Lessons learned from my latest trilogy

Over at Mad Genius Club, I’ve written a fairly long article outlining some of the lessons learned (so far) from the publication of my latest trilogy, “Cochrane’s Company“, at approximately 30-day intervals.   The article is oriented towards writers more than readers, but if the subject interests you, click over there to get a feel for the state of the independent author market today. While on the subject of the trilogy, may I once again ask those of you who’ve read it to please leave a review of each book on Amazon.com?  Reviews are the life-blood of independent authors, as

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California’s public sector unions, money, and politics

The California Political Review calculates the money taken in every year by public sector unions in that state, and shows how it gives those unions a powerful say in the running of the state. In the wake of the Janus ruling, it is useful to estimate just how much money California’s government unions collect and spend each year. Because government unions publicly disclose less than what the law requires of public corporations or private sector unions, only estimates are possible. . . . In summary, subject to the limitations in the available data and what appear to be reasonable assumptions,

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Russian military tactics and operations in Ukraine

I’m obliged to Solomon for posting this video of a talk by Dr. Phillip Karber, given at West Point Military Academy, on “The Russian Way of War”.  It’s just over an hour long, and examines the conflict in Ukraine.  For those interested in the subject – particularly what US forces might have to face in a major confrontation – it’s very informative (not to mention deeply worrying, considering how many of the abilities exhibited by Russian forces have been ignored or allowed to atrophy by our own armed forces). Very thought-provoking.  Recommended. Peter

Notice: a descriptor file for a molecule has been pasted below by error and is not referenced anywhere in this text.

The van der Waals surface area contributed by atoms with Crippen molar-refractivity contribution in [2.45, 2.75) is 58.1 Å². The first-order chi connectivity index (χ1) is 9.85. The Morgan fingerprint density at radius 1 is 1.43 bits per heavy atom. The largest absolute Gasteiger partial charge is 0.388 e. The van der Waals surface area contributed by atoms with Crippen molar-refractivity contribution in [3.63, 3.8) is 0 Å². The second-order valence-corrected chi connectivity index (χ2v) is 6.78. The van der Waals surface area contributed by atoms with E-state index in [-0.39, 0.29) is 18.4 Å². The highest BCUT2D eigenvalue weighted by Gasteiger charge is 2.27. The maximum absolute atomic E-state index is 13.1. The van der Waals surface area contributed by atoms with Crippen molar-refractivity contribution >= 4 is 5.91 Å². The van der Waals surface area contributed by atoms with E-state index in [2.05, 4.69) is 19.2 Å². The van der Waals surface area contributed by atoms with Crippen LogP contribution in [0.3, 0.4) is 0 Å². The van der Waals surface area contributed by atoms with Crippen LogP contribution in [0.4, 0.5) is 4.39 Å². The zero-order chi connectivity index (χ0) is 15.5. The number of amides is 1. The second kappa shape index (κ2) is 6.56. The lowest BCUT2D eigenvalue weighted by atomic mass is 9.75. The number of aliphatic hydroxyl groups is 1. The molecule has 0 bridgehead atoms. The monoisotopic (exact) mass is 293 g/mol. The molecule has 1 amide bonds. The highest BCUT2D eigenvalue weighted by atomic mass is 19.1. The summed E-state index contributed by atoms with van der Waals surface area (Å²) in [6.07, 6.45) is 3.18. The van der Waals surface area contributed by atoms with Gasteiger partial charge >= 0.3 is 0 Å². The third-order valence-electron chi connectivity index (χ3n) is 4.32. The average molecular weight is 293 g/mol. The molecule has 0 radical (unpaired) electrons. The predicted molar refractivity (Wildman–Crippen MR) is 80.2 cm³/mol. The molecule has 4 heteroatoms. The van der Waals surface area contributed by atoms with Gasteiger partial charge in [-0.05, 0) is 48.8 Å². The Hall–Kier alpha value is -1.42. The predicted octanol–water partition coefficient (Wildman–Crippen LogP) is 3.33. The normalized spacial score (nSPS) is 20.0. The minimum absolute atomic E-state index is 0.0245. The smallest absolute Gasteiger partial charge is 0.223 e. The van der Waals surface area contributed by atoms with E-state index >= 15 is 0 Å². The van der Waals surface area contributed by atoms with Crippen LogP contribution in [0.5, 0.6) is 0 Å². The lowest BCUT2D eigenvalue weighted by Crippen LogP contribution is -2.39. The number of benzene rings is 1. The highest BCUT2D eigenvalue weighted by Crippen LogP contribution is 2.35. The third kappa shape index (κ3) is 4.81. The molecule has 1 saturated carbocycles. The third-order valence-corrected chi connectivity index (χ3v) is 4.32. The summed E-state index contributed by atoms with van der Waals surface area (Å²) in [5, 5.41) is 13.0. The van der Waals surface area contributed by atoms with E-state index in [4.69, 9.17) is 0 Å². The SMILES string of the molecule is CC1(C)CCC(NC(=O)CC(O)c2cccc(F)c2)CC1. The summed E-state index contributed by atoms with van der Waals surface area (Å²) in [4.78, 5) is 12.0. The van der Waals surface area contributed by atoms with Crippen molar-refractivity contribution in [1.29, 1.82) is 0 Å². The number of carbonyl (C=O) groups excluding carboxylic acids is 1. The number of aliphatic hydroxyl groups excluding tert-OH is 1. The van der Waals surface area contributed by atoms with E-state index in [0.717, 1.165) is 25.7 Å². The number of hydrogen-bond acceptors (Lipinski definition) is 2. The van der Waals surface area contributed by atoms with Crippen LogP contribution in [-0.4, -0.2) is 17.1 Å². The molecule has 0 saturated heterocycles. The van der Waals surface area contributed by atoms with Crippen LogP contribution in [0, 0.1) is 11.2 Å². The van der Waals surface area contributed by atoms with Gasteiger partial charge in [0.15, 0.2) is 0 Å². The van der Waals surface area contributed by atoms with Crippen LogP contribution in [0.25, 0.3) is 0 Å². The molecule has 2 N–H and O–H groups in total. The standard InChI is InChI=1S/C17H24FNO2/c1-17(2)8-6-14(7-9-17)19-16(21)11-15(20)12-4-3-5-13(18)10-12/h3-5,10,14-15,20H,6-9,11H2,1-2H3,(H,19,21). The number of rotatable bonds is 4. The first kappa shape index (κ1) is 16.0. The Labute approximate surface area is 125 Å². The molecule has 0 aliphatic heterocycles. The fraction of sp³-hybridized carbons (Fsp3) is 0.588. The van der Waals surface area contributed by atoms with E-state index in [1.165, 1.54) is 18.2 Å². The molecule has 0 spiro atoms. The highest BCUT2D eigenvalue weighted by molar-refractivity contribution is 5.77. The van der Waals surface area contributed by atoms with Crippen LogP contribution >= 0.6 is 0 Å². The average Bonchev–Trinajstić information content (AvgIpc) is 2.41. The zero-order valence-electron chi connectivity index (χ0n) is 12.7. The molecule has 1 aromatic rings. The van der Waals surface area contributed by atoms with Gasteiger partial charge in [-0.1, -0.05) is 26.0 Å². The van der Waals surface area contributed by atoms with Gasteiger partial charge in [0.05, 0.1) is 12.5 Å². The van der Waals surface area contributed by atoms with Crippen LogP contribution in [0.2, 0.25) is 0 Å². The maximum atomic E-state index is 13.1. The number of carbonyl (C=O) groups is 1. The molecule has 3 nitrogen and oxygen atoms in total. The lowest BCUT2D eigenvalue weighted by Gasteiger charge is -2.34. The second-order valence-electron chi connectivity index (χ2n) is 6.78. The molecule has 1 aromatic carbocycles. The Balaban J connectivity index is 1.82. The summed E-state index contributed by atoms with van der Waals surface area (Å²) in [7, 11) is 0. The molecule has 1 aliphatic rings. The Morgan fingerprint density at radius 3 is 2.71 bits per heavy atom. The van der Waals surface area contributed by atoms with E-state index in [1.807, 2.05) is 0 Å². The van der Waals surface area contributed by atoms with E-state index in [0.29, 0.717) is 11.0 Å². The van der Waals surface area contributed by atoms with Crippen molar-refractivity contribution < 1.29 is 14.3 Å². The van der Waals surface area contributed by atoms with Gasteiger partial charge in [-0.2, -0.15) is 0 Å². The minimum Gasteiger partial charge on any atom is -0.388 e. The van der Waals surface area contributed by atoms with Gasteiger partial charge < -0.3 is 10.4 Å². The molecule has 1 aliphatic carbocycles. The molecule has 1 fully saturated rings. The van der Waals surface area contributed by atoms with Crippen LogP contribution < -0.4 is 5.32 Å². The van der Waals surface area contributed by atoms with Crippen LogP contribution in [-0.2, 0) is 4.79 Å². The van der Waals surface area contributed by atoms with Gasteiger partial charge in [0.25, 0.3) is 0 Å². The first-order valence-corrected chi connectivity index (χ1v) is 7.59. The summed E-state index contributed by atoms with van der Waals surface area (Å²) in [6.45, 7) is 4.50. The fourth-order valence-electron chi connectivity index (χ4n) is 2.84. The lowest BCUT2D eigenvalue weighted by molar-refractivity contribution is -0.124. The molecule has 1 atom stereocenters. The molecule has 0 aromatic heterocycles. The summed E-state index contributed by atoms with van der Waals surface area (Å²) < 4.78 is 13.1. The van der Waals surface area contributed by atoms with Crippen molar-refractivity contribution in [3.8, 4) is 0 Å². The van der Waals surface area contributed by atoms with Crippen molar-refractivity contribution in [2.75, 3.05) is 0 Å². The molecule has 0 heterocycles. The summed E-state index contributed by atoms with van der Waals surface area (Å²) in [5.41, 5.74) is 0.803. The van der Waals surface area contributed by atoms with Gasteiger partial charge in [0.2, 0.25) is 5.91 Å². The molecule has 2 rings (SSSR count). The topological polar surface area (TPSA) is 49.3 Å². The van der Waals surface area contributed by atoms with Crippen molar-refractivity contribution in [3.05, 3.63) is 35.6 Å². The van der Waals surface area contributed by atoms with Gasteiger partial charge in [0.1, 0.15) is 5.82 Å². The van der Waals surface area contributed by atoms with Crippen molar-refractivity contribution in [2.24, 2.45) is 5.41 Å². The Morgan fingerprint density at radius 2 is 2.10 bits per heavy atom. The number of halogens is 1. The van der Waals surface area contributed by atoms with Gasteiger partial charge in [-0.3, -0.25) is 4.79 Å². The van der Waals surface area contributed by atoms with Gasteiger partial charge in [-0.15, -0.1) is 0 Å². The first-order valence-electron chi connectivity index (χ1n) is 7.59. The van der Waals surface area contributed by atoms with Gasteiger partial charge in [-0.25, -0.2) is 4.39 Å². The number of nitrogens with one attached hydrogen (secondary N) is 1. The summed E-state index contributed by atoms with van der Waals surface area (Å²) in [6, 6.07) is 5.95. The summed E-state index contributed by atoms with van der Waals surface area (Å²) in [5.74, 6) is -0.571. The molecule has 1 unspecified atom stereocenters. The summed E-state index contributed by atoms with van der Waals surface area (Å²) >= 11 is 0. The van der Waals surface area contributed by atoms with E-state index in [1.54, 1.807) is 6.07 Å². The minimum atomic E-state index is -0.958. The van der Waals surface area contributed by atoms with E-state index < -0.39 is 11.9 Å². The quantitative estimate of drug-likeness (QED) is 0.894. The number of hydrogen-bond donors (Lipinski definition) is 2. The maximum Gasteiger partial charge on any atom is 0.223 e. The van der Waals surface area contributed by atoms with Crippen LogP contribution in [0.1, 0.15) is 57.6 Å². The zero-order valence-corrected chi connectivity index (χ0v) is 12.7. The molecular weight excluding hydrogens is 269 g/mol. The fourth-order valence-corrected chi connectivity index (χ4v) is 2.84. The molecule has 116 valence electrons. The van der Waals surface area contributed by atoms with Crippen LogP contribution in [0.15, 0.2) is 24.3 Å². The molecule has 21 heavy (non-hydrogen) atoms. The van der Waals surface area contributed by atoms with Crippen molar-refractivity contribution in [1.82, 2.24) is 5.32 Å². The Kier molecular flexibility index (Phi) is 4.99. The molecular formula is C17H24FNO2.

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Deploying a braking parachute BEFORE landing?

This seems weird, but it also seems to work.  According to The Aviationist, this Polish Sukhoi Su-22 strike aircraft was filmed deploying a drogue braking parachute in the air, before touching down, as a deliberate maneuver to slow down faster when landing on a very short or damaged runway.  It apparently allows the aircraft to stop within about 1,000 feet.  The pilot appears to retain full control in the air, despite the additional drag. That’s all very well . . . but if the chute doesn’t deploy properly, and the aircraft is committed to a landing without enough room on

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Will SCOTUS rein in activist judges in lower courts?

One of the most interesting aspects of this week’s travel ban decision in the Supreme Court is Justice Thomas’ carefully-reasoned opinion on the lower-level court injunction that led to the decision.  His views are provided in pp. 46-56 of the judgment (link is to an Adobe Acrobat document in .PDF format).  Bold, underlined text is my emphasis. I write separately to address the remedy that the plaintiffs sought and obtained in this case. The District Court imposed an injunction that barred the Government from enforcing the President’s Proclamation against anyone, not just the plaintiffs. Injunctions that prohibit the Executive Branch

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